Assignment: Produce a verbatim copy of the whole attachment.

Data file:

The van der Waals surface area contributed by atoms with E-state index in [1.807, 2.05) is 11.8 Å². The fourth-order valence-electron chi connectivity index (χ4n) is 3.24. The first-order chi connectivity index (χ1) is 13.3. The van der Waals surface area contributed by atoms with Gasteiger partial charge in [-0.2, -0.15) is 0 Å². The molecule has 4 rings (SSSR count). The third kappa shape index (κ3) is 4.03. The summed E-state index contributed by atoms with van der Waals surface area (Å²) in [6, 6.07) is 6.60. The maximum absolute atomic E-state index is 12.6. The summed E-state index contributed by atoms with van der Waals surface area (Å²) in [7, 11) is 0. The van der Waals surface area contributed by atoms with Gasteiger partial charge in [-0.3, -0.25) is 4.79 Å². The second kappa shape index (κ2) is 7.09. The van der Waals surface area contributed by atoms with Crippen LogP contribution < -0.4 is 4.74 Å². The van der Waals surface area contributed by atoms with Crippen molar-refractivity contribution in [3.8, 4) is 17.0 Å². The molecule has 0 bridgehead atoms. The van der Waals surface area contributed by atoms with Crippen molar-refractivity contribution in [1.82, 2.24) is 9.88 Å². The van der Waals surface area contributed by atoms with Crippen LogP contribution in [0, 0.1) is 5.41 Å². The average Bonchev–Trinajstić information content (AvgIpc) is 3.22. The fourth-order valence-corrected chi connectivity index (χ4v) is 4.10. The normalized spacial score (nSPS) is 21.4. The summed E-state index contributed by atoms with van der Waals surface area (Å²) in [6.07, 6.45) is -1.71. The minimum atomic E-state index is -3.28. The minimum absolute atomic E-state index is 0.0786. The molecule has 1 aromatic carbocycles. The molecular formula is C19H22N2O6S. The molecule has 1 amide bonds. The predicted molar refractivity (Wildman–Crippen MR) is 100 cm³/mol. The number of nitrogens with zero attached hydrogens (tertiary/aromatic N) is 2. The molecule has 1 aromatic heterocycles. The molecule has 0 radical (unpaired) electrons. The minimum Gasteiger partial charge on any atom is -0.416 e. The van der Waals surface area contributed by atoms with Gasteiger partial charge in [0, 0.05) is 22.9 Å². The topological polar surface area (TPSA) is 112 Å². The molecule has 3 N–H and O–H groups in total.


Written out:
The van der Waals surface area contributed by atoms with E-state index in [1.807, 2.05) is 11.8 Å². The fourth-order valence-electron chi connectivity index (χ4n) is 3.24. The first-order chi connectivity index (χ1) is 13.3. The van der Waals surface area contributed by atoms with Gasteiger partial charge in [-0.2, -0.15) is 0 Å². The molecule has 4 rings (SSSR count). The third kappa shape index (κ3) is 4.03. The summed E-state index contributed by atoms with van der Waals surface area (Å²) in [6, 6.07) is 6.60. The maximum absolute atomic E-state index is 12.6. The summed E-state index contributed by atoms with van der Waals surface area (Å²) in [7, 11) is 0. The van der Waals surface area contributed by atoms with Gasteiger partial charge in [-0.3, -0.25) is 4.79 Å². The second kappa shape index (κ2) is 7.09. The van der Waals surface area contributed by atoms with Crippen LogP contribution < -0.4 is 4.74 Å². The van der Waals surface area contributed by atoms with Crippen molar-refractivity contribution in [3.8, 4) is 17.0 Å². The molecule has 0 bridgehead atoms. The van der Waals surface area contributed by atoms with Crippen molar-refractivity contribution in [1.82, 2.24) is 9.88 Å². The van der Waals surface area contributed by atoms with Crippen LogP contribution in [0, 0.1) is 5.41 Å². The average Bonchev–Trinajstić information content (AvgIpc) is 3.22. The fourth-order valence-corrected chi connectivity index (χ4v) is 4.10. The normalized spacial score (nSPS) is 21.4. The summed E-state index contributed by atoms with van der Waals surface area (Å²) in [6.07, 6.45) is -1.71. The minimum atomic E-state index is -3.28. The minimum absolute atomic E-state index is 0.0786. The molecule has 1 aromatic carbocycles. The molecular formula is C19H22N2O6S. The molecule has 1 amide bonds. The predicted molar refractivity (Wildman–Crippen MR) is 100 cm³/mol. The number of nitrogens with zero attached hydrogens (tertiary/aromatic N) is 2. The molecule has 1 aromatic heterocycles. The molecule has 0 radical (unpaired) electrons. The minimum Gasteiger partial charge on any atom is -0.416 e. The van der Waals surface area contributed by atoms with Gasteiger partial charge in [0, 0.05) is 22.9 Å². The topological polar surface area (TPSA) is 112 Å². The molecule has 3 N–H and O–H groups in total.